When large egos meets instant criticism, sparks tend to fly in real time.
So it proved in a Houston restaurant the other night when the management took exception to a customer's socially networked opinion.
She overheard a conversation in which a bartender said something none too flattering about another Houston bar-owner.
The culinary world in Houston--with which I have some small familiarity--is at least as touchy as it is touchy-feely. Hiromi reportedly was not enamored of the words she'd heard. So, as many a a diner does these days, she tweeted that the derogatory speaker--a Down House barman--was a twerp.
She also added the slightly off-color hashtag #jackoff. Whether she meant to refer to the great Croatian composer Jakov Gotovac is unclear.
What is clear is that the restaurant was graced with a phone call from its general manager, the rakishly named Forrest DeSpain. He wanted a chinwag with Hiromi.
You will be tempted to tip your chin into your consomme when I tell you that there now exist slightly different versions of this chinwag. Or at least different versions of its tone. The substance was clear. Hiromi was asked to leave.
Naturally, she tweeted: "Left @DownHouseHTX in tears after GM called up & asked the bartender to hand me the phone. He proceeded to curse a me & ask me to leave. Wow."
In what some might see as a heinous reprisal, the restaurant reportedly unfollowed Hiromi on Twitter and even blocked her. You might imagine that there is a personal element here. Hiromi, indeed, has received a Houston Web award for her tweets (Best Late Night Twitterer), so she can't be described as an ordinary customer.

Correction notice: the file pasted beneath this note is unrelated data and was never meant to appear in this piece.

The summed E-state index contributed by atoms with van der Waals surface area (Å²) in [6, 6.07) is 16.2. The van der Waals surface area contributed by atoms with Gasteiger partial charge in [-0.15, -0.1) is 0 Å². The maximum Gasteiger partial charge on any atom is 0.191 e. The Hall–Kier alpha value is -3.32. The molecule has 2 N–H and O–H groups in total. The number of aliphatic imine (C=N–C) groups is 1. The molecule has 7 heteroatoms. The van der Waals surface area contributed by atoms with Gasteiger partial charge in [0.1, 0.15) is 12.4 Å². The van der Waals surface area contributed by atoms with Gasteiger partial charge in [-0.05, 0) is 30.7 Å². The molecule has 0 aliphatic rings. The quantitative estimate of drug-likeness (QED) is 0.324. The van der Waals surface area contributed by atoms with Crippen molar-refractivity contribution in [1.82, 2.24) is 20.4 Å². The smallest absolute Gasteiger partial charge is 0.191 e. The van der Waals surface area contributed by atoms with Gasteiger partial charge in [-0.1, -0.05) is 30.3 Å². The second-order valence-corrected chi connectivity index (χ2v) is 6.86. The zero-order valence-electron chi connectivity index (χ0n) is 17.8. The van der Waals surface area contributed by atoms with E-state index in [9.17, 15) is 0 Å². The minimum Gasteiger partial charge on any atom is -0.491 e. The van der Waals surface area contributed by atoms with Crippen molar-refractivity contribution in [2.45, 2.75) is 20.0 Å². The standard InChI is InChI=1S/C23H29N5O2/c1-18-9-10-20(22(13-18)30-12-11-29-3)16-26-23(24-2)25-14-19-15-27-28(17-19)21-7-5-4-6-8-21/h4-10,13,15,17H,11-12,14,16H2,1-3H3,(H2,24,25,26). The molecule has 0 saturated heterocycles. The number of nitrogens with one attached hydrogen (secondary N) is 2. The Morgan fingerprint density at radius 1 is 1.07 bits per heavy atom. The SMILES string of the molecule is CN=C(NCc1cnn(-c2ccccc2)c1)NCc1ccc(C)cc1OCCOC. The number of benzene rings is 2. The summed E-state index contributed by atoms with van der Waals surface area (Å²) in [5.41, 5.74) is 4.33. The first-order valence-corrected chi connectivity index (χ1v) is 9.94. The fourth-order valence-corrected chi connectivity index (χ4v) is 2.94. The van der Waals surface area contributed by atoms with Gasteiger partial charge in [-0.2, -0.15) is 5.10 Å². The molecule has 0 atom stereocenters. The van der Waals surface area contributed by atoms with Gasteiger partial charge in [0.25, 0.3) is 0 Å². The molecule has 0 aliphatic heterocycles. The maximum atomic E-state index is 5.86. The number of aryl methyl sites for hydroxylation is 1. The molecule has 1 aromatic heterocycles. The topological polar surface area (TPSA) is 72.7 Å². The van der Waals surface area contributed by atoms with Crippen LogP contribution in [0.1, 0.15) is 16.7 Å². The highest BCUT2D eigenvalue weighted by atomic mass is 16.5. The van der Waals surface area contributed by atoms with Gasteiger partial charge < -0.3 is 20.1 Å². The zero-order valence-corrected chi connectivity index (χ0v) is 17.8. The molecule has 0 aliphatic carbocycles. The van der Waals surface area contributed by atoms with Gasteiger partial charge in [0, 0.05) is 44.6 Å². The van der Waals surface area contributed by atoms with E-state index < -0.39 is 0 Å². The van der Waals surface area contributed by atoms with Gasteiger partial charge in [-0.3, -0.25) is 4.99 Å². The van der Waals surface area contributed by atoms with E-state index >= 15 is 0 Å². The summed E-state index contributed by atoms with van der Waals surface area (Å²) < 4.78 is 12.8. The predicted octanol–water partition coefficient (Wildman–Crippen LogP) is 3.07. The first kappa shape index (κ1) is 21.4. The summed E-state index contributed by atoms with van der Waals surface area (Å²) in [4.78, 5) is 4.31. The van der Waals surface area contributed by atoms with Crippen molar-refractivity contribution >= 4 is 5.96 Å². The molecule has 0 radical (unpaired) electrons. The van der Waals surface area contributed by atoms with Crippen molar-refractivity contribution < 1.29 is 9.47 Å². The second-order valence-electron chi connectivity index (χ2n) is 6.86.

The restaurant business, though, is surely one where criticism is entirely first nature. For many customers, a restaurant only has one chance to get it right. Many restaurants are incapable of doing that on a regular basis. In just the last few weeks, I have been served a cadaver-cold $28 steak, a $10 salad that had been swimming in an indeterminate solution for at least 24 hours, and a $13 glass of cabernet that was more hairnet.
And yet, if you own an establishment and one of your customers is rudely downing your Down House, surely your first instinct would be to toss them. Indeed, as Down House's owner, Chris Cusack, told Houston's Channel 2: "Any business is allowed to set the tone of their establishment. If you go to someone's house and start calling them names, I wouldn't really expect to stay too much longer after that."
To imagine, though, that there aren't diners who will tweet from the table and offer their instant feelings is to imagine that there is no food so great as that in the Google cafeteria.
Indeed, wouldn't it be wonderful if more diners used Twitter in order to express their instant opinions? It would be so much more polite than having to use code to a server. ("Did you enjoy that?" "OH, YES!!")
How much fun it would be if the general manager would rush over to table after table offering: "You thought our veal escalope tasted like poached raccoon paw?" Or: "You really believe the beouf en croute tasted like sauteed slipper?"
DeSpain has surely set a trend. Here was a general manager so dedicated that, late at night, he monitored his restaurant's Twitter feed. Perhaps the next time you're in Houston--let's hope it's on business--you might go to Down House and tweet about the food. I wonder how many courses you'll last.